For all its accessibility, Beatles’ music is hard to characterize in terms of prevailing aesthetic ideologies; they determined the cultural barometer rather than the other way around. Yet if one idea emerges from both the innocence of the mop-topped toe-steppers and the psychedelic scene-makers (and all the drugs they claimed they never sang about), it is a sense of being trapped within their own cultural importance. Within the actual songs, this is often translated didactically through invocations to an idealized ‘Love.’

The Beatles were unique in that many of their love songs were to Love itself, rather than any one beloved, the didacticism of which offered an escape from any overtly cultural imperative. Perhaps the thinking was that if Beatles music could create a “message,” then maybe they could rise above the cultural landscape they unnervingly seemed to be able to influence on a whim. They were not content to be dewy-eyed children forever, always singing about girls and money, which is a shame, since their innocence was arguably their greatest gift to their public. In singing about Love, the Beatles were trying to get away from themselves.

Perhaps inevitably then, the band members’ solo careers, and especially Lennon’s, could not help but take a similar track of projecting artistic desires through didacticism and collaborations of personality. John often sang pointedly about “issues” but even more so about the people in his life, if for no other reason than that everyone he knew either was, or soon would be under the influence of his music, a celebrity. He had the luxury of, god-like, determining who was famous.

McCartney wrote detailed fiction stories, like “Maxwell’s Silver Hammer” and “Yellow Submarine” during his time with the Beatles, “Another Day”, “Band on the Run”, and “Uncle Albert/Admiral Halsey” from the solo albums. But in comparison to Lennon, McCartney’s personal songs were downright bashful. Lennon boldly wrote non-fiction, often naming names. His biography was common knowledge to his fans, and his music thus became a kind of libretto to the continuing opera of his life. Having been subjected to constant invasions of privacy during Beatlemania, Lennon’s solo material continued to intimately reveal, as if afflicted with a kind of Stockholm Syndrome. He invited hordes of reporters into his room for the “bed in” publicity stunts; he posed nude for photographers and spoke unguardedly to the press about his travails in securing American citizenship.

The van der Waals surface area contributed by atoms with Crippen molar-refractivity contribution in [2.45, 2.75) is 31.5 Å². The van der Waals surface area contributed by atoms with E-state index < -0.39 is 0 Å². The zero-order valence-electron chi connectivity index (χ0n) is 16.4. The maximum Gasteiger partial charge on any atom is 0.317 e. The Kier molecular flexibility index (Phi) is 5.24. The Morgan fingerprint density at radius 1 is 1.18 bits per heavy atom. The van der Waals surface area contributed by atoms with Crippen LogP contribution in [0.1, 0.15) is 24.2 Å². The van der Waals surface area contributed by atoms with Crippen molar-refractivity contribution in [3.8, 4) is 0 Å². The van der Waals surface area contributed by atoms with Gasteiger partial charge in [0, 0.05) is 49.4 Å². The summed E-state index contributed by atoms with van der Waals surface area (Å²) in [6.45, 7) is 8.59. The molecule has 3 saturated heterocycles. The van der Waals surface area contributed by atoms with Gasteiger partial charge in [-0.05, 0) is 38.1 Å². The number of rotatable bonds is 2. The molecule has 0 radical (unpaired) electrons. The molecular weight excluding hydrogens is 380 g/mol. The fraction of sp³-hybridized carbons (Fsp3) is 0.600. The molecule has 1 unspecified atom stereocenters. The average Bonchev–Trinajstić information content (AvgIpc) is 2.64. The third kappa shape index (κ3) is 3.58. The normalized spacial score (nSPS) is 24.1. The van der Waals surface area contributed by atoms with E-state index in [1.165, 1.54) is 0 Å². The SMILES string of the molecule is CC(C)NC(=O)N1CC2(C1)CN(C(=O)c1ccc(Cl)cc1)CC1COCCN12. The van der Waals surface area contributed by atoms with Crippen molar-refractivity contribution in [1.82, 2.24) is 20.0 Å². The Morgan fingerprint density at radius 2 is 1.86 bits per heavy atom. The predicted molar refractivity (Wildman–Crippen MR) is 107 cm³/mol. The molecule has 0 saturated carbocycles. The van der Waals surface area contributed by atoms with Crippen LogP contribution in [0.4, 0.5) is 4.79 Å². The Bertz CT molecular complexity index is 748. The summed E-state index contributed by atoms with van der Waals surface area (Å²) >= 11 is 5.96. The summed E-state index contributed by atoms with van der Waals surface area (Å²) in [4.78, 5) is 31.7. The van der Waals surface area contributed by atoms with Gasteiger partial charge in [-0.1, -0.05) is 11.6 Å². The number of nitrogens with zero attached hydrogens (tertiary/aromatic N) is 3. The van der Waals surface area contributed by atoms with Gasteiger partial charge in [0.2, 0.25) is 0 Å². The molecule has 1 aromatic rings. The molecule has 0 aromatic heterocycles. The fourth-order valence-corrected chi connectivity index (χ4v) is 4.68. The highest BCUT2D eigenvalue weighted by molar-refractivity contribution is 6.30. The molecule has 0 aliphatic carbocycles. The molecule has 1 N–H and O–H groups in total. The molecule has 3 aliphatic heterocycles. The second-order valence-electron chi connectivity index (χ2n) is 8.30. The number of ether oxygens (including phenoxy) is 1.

Lennon sings about McCartney in “How Do You Sleep?” in response to a perceived slight in the latter’s song “Too Many People”, returning a veiled reference to people “preaching practices” meant to refer to Lennon’s and Ono’s peace protests, with unabashed invective detailing McCartney’s artistic limitations, his surrounding himself with “straights”. Lennon sings of no longer believing in the Beatles in “God”, wailing “the dream is over, the dream is over” in the refrain. Lennon lambastes his mother and father in “Mother”, a heartbreaking song about abandonment and neglect. But while Lennon’s emotional openness toward his fans was most often expressed through wry cynicism or wounded vulnerability, he also created family-centered love songs, as in “Oh, Yoko” and “Beautiful Boy,” written about his son, Sean. Lennon also joined forces significantly in collaborations with Harry Nilsson on a cover of Jimmy Cliff’s “Many Rivers to Cross”, Elton John for “Whatever Gets You Through the Night”, and David Bowie for “Fame”.